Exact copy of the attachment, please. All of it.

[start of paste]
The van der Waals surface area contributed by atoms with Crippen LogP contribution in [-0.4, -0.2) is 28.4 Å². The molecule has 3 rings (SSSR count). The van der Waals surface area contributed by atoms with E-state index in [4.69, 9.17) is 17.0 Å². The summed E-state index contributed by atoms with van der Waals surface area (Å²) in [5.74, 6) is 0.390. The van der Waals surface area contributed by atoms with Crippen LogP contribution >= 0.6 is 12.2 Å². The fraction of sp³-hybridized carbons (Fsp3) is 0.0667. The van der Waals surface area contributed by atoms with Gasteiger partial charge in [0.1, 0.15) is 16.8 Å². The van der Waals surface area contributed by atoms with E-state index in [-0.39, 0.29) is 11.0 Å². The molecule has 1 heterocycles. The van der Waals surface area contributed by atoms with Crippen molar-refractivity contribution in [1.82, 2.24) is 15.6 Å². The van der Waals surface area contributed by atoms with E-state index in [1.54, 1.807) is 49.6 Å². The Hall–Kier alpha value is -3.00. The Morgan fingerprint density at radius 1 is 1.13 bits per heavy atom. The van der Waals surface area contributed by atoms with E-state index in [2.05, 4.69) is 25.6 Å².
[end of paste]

The van der Waals surface area contributed by atoms with Crippen LogP contribution in [-0.4, -0.2) is 28.4 Å². The molecule has 3 rings (SSSR count). The van der Waals surface area contributed by atoms with E-state index in [4.69, 9.17) is 17.0 Å². The summed E-state index contributed by atoms with van der Waals surface area (Å²) in [5.74, 6) is 0.390. The van der Waals surface area contributed by atoms with Crippen LogP contribution >= 0.6 is 12.2 Å². The fraction of sp³-hybridized carbons (Fsp3) is 0.0667. The van der Waals surface area contributed by atoms with Gasteiger partial charge in [0.1, 0.15) is 16.8 Å². The van der Waals surface area contributed by atoms with E-state index in [-0.39, 0.29) is 11.0 Å². The molecule has 1 heterocycles. The van der Waals surface area contributed by atoms with Crippen molar-refractivity contribution in [1.82, 2.24) is 15.6 Å². The van der Waals surface area contributed by atoms with E-state index in [1.54, 1.807) is 49.6 Å². The Hall–Kier alpha value is -3.00. The Morgan fingerprint density at radius 1 is 1.13 bits per heavy atom. The van der Waals surface area contributed by atoms with E-state index in [2.05, 4.69) is 25.6 Å².